Foreign Service 101: Marriage

After Foreign Service life became a reality for us, I spent a lot (I mean, A LOT) of time looking through blogs of current foreign service officers and family members – usually wives. It was pretty frustrating, because many of them didn’t talk about the things that I really wanted to know: What is it like being a member of household (MOH – read: not married) vs. an Eligible Family Member (EFM – married)? How does the bid list work? When do you find out where you’re going? What is the whole process once you do find out where you’re going?  How long does it take your stuff to get to post? What are the job opportunities? And so on.

In addition to being as descriptive about those topics as I can, I also hope to be able to be a resource for those out there who are not married with kids. Not to say that those blogs are not useful – they are – but it’s helpful to read from someone whose point of view is somewhat similar to yours. Just one example of the differences – many of those foreign service wives with children are not necessarily on the hunt for jobs in whatever foreign locale they’re in.

When this all started, we were not married and had to grapple with that decision – to marry or not to marry – that was the question. There are many many other FSOs who struggle with this as well. In M’s A-100 class, there were at least 3 other couples that ended up getting married or engaged during the course of those 6 weeks of A-100. So let’s start with that topic: EFM vs. MOH.

An eligible family member is anyone who is the spouse or unmarried child (usually max age of 21, but can be up to age 23 with certain criteria) of a FSO. If you are engaged, you are not an EFM. That is huge. Basically, EFMs get the same privileges that the officer does: your flights out to post, for R&R (Rest & Recuperation – some officers are entitled to this during a tour, but it depends on your location) and home leave are paid for, you are covered insurance wise, and if there is an emergency evac at post – you get evacuated too (phew). In addition to that, you have priority access to embassy jobs that are specifically available to family members, you’ll get access to the CLO (Community Liaison Office) and FLO (Family Liaison Office) – who can do things like help you fix your resume to suit the local market and just help with the overall job search – and you have more priority to get training (language or otherwise) at the Foreign Service Institute (FSI), where all of the magic happens. The main point is, you are on the foreign service officer’s travel orders, which are his official documents that allow him to go to a post.

A member of household is unfortunately much more limited, benefits wise. This includes fiancés, partners, relatives of the employee, etc.. The qualifications for either MOH or EFM are very detailed, so if you are looking for specifics for your situation, check the State website. MOHs are not on travel orders, do not receive insurance, will not be evacuated, and have to cover their own flights. You do have access to the CLO and FLO for job help, but you are not entitled to a work visa that will allow you to work outside of the embassy, as EFMs are (this is if there is a bilateral work agreement between the U.S. and the country where you are posted). This page on the State website actually breaks it down pretty well. But the moral is: your benefits as a MOH are very limited.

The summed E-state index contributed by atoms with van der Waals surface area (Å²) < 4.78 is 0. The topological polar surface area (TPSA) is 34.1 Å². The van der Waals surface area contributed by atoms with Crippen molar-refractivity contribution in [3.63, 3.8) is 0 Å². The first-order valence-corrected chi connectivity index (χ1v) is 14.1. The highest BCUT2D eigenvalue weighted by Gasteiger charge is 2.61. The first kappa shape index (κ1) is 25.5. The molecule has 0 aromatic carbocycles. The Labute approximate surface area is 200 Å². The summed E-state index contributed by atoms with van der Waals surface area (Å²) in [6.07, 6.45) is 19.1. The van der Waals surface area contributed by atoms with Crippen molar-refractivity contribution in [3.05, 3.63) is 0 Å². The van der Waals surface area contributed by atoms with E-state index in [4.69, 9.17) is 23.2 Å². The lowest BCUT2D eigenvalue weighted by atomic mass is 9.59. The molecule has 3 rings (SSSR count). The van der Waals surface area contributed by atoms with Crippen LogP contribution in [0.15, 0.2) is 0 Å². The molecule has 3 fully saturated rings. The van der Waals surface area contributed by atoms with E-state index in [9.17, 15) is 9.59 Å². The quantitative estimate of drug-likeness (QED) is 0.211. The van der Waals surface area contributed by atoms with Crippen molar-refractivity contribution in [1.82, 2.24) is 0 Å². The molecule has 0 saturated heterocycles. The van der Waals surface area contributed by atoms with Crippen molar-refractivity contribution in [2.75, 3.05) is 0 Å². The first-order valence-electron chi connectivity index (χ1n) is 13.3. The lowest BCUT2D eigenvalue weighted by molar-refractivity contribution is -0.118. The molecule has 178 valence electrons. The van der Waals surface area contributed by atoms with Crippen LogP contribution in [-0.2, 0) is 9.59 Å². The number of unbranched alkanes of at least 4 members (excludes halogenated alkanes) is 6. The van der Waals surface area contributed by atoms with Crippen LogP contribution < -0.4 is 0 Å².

In the end, you should do whatever works best for both of you. In our situation, marriage was in our future (albeit a little more distant than what actually happened!), so taking the plunge worked for us. What we’ve learned in a few short months is that the key to foreign service life is being flexible, and knowing that things won’t be perfect or easy. We got married in the basement office of a lawyer in Virginia who looked like he belonged on an episode of Hoarders. The lawyer took the wedding pictures for us, while simultaneously reciting the vows, and M had to go into work that afternoon, wedding suit and all. Not exactly what we’d dreamed of, but so funny to look back on, and at the time, it was right! And if you’re stressed or upset about the thought of not having a dream wedding, remember that there’s always the option to plan a big wedding celebration for the next year (speaking from experience – you guessed it. Now back to planning.).


2 thoughts on “Foreign Service 101: Marriage

  1. It seems the whirlwind marriage is common in the Foreign Service (we got engaged in November, married in April and are getting ready to pack out for our first post). I too have noticed that most of the blogs skew female, married with children. But there are some single people, childless couples and male bloggers. Also, Jess at was an MOH for two years with her boyfriend in China, but they recently got engaged and are possibly married now. But she basically spent an entire post as an MOH so her blog offers an interesting perspective!


  2. Nice – that's great to know there's at least one MOH blogging out there. haha. And to know that there's more variety than I thought or found. That info is so helpful when you're just beginning all of this.

    And congrats to you and your husband! I'm seriously impressed that you guys were able to plan a wedding so quickly.


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